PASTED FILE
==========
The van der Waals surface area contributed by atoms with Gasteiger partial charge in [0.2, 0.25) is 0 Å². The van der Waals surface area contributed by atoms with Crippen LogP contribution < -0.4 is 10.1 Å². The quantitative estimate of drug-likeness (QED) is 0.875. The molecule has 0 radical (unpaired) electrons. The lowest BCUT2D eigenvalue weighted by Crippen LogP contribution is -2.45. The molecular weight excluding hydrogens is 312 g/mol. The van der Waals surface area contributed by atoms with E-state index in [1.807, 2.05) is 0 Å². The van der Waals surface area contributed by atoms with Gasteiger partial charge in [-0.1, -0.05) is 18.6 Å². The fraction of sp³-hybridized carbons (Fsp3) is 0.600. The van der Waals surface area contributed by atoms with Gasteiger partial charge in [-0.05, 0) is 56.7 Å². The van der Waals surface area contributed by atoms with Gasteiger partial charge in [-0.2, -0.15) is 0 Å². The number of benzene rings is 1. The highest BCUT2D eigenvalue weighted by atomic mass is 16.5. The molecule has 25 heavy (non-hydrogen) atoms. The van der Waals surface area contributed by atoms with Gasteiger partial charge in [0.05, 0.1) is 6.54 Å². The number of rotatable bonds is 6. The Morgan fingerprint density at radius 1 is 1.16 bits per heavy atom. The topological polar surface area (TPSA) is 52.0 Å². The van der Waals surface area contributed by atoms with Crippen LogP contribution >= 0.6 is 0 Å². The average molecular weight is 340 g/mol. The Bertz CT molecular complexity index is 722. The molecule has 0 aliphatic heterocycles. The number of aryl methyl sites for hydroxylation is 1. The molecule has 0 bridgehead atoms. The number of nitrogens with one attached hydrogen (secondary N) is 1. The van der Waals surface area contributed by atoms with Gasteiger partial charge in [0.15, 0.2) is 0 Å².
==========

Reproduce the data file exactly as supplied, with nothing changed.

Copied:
The van der Waals surface area contributed by atoms with Gasteiger partial charge in [0.2, 0.25) is 0 Å². The van der Waals surface area contributed by atoms with Crippen LogP contribution < -0.4 is 10.1 Å². The quantitative estimate of drug-likeness (QED) is 0.875. The molecule has 0 radical (unpaired) electrons. The lowest BCUT2D eigenvalue weighted by Crippen LogP contribution is -2.45. The molecular weight excluding hydrogens is 312 g/mol. The van der Waals surface area contributed by atoms with E-state index in [1.807, 2.05) is 0 Å². The van der Waals surface area contributed by atoms with Gasteiger partial charge in [-0.1, -0.05) is 18.6 Å². The fraction of sp³-hybridized carbons (Fsp3) is 0.600. The van der Waals surface area contributed by atoms with Gasteiger partial charge in [-0.05, 0) is 56.7 Å². The van der Waals surface area contributed by atoms with Gasteiger partial charge in [-0.2, -0.15) is 0 Å². The number of benzene rings is 1. The highest BCUT2D eigenvalue weighted by atomic mass is 16.5. The molecule has 25 heavy (non-hydrogen) atoms. The van der Waals surface area contributed by atoms with Gasteiger partial charge in [0.05, 0.1) is 6.54 Å². The number of rotatable bonds is 6. The Morgan fingerprint density at radius 1 is 1.16 bits per heavy atom. The topological polar surface area (TPSA) is 52.0 Å². The van der Waals surface area contributed by atoms with Crippen LogP contribution >= 0.6 is 0 Å². The average molecular weight is 340 g/mol. The Bertz CT molecular complexity index is 722. The molecule has 0 aliphatic heterocycles. The number of aryl methyl sites for hydroxylation is 1. The molecule has 0 bridgehead atoms. The number of nitrogens with one attached hydrogen (secondary N) is 1. The van der Waals surface area contributed by atoms with Gasteiger partial charge in [0.15, 0.2) is 0 Å².